In case of vitreous detachment from retina, floaters can be seen. The stimulation of the retina during this process will often cause flashes in the eye. The moment the vitreous pulls away from the head of your optic nerve, it can make a ring-shaped floater.

Rarely, this detachment will pull a bit of your retina with it. This retinal detachment leaks blood into your vitreous, which appears as a scatter of small dots and needs immediate attention from your eye doctor.

Bleeding and inflammation in the eye, from retinal tears, blood vessel problems or other injuries, tends to cause floaters in general. Floaters can also be small specks of protein and other material that was trapped in your eye as it was forming before birth.

How doctor finds out about the floaters?

A careful eye examination to rule out other eye infections and eye conditions is conducted. Past Medical and personal history along with a custom made questionnaire is used to arrive at final conclusion.

  • When was the first time you noticed eye floaters?
  • Do you see light flashes?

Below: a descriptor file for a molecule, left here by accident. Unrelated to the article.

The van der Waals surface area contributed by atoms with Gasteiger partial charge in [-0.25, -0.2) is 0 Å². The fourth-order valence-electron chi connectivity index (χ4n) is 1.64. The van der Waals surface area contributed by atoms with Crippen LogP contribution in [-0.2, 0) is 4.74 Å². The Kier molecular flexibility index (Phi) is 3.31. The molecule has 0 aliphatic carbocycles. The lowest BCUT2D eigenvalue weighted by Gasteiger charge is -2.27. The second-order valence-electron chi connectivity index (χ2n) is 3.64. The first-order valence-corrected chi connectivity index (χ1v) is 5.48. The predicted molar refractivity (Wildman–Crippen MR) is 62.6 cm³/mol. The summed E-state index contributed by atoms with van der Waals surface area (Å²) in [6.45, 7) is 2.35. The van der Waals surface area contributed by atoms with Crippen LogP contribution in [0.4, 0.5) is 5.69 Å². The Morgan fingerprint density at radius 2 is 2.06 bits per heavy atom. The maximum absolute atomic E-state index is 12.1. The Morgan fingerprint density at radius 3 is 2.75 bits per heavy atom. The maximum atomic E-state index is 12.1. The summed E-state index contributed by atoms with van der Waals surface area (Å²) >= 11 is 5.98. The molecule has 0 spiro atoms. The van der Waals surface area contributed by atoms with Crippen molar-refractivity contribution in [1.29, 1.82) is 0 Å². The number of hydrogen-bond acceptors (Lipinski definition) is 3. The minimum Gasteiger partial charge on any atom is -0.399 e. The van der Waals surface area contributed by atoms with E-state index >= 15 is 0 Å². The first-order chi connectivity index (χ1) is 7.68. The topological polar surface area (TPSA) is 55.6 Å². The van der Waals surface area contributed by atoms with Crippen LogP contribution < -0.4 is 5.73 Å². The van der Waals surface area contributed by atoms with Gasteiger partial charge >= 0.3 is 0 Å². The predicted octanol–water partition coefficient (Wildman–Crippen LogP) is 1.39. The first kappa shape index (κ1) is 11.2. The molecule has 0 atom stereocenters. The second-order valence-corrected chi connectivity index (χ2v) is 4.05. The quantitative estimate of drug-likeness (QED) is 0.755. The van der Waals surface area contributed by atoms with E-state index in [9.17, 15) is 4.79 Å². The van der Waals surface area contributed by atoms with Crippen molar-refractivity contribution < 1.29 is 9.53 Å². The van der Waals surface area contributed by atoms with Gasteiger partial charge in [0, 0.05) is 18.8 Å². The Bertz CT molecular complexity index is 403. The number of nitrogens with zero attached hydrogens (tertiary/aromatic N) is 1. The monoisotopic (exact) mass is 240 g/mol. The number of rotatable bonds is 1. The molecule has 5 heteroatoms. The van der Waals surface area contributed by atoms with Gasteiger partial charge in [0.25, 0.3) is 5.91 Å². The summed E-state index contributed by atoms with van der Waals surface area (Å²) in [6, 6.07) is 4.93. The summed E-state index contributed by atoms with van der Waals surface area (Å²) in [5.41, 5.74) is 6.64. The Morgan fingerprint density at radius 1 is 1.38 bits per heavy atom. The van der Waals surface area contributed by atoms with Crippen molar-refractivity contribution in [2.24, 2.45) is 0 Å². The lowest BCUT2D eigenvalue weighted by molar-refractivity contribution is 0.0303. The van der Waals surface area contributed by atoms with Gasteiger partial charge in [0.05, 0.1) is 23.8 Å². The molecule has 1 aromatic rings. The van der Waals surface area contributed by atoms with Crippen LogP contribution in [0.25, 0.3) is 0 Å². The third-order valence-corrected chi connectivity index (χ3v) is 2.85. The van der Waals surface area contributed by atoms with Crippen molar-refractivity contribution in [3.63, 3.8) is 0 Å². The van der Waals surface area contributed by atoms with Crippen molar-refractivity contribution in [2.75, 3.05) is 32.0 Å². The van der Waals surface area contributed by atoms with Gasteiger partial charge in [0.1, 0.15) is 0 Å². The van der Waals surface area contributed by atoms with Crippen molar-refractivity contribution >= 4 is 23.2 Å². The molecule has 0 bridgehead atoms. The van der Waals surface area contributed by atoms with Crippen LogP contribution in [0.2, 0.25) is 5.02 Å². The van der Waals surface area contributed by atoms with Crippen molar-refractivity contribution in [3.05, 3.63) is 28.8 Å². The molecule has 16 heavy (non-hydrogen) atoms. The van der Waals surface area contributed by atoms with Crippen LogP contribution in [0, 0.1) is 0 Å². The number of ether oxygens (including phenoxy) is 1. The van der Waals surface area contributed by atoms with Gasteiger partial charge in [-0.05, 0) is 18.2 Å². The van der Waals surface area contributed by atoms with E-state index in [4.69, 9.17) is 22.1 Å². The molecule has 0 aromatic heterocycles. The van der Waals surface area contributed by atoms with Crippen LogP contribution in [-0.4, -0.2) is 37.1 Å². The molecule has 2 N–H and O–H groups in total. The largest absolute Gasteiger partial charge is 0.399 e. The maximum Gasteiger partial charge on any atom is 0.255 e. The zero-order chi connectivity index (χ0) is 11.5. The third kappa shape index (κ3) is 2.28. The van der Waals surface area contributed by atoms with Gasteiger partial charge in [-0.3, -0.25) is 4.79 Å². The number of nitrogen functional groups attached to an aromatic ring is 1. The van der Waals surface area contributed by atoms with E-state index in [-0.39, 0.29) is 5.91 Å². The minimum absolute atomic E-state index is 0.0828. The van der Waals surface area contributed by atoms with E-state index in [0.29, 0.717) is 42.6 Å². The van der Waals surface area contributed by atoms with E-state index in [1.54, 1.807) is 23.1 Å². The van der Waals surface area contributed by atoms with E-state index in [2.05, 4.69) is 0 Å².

• Are your symptoms continuous or occasional
  • Have you noticed any new floaters recently?
  • Do any activities seem to make your eye floaters better or worse?
  • Do you have diabetes or any other medical issues like high blood pressure?

What eye diseases are associated with eye floaters?

Diseases like diabetic retinopathy, retinal detachment, retinal tears and nearsightednesss shows abnormal eye floaters. They occur more commonly in people who have had trauma to the eyes, cataract surgery, laser surgery after cataract surgery. Granulomatous diseases like Tuberculosis, sarcoidosis, syphilis, toxoplasmosis, and acute retinal necrosis of the eye are other inflammatory diseases that are associated with eye floaters. An unusual ocular condition called asteroid hyalosis is also a cause of eye floaters. Primary or secondary tumors in the eye, including lymphoma and leukemia, are associated with eye floaters, but these are extremely rare.

What are the risk factors for developing eye floaters?

With age, floaters formation increases, being nearsighted (myopic) is a risk factor for eye floaters occurring earlier in life. The process of vitreous syneresis is accelerated in eyes that are highly myopic, and posterior vitreous detachments occur at a younger age in people who are significantly nearsighted. Chronic disease like diabetes is a risk factor for the development of eye floaters that arise due to diabetic retinopathy. Eye injury is an additional risk factor.